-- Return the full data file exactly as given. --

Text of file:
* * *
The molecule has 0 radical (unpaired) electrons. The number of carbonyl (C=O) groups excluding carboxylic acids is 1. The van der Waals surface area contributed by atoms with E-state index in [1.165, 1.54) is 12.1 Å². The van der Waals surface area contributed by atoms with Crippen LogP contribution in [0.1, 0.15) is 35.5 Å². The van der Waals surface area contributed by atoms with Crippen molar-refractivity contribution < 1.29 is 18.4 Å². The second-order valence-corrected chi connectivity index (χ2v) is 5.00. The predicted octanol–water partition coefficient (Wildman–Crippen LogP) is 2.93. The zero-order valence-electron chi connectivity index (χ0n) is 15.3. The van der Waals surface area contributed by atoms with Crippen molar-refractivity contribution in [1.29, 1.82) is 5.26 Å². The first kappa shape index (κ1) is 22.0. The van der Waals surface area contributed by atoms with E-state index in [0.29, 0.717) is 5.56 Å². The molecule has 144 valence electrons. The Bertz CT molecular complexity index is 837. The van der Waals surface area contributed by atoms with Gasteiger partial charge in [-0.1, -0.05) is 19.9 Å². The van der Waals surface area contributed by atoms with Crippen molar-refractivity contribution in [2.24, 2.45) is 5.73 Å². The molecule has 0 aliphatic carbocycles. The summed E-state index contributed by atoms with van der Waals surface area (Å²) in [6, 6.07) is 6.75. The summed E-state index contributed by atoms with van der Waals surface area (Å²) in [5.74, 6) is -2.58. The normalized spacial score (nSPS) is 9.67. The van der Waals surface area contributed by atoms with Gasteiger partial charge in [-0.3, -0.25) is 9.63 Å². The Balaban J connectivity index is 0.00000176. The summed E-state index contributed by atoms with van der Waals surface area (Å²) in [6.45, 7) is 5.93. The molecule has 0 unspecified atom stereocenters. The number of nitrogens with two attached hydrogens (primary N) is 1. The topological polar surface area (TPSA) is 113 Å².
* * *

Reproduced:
The molecule has 0 radical (unpaired) electrons. The number of carbonyl (C=O) groups excluding carboxylic acids is 1. The van der Waals surface area contributed by atoms with E-state index in [1.165, 1.54) is 12.1 Å². The van der Waals surface area contributed by atoms with Crippen LogP contribution in [0.1, 0.15) is 35.5 Å². The van der Waals surface area contributed by atoms with Crippen molar-refractivity contribution < 1.29 is 18.4 Å². The second-order valence-corrected chi connectivity index (χ2v) is 5.00. The predicted octanol–water partition coefficient (Wildman–Crippen LogP) is 2.93. The zero-order valence-electron chi connectivity index (χ0n) is 15.3. The van der Waals surface area contributed by atoms with Crippen molar-refractivity contribution in [1.29, 1.82) is 5.26 Å². The first kappa shape index (κ1) is 22.0. The van der Waals surface area contributed by atoms with E-state index in [0.29, 0.717) is 5.56 Å². The molecule has 144 valence electrons. The Bertz CT molecular complexity index is 837. The van der Waals surface area contributed by atoms with Gasteiger partial charge in [-0.1, -0.05) is 19.9 Å². The van der Waals surface area contributed by atoms with Crippen molar-refractivity contribution in [2.24, 2.45) is 5.73 Å². The molecule has 0 aliphatic carbocycles. The summed E-state index contributed by atoms with van der Waals surface area (Å²) in [6, 6.07) is 6.75. The summed E-state index contributed by atoms with van der Waals surface area (Å²) in [5.74, 6) is -2.58. The normalized spacial score (nSPS) is 9.67. The van der Waals surface area contributed by atoms with Gasteiger partial charge in [-0.3, -0.25) is 9.63 Å². The Balaban J connectivity index is 0.00000176. The summed E-state index contributed by atoms with van der Waals surface area (Å²) in [6.45, 7) is 5.93. The molecule has 0 unspecified atom stereocenters. The number of nitrogens with two attached hydrogens (primary N) is 1. The topological polar surface area (TPSA) is 113 Å².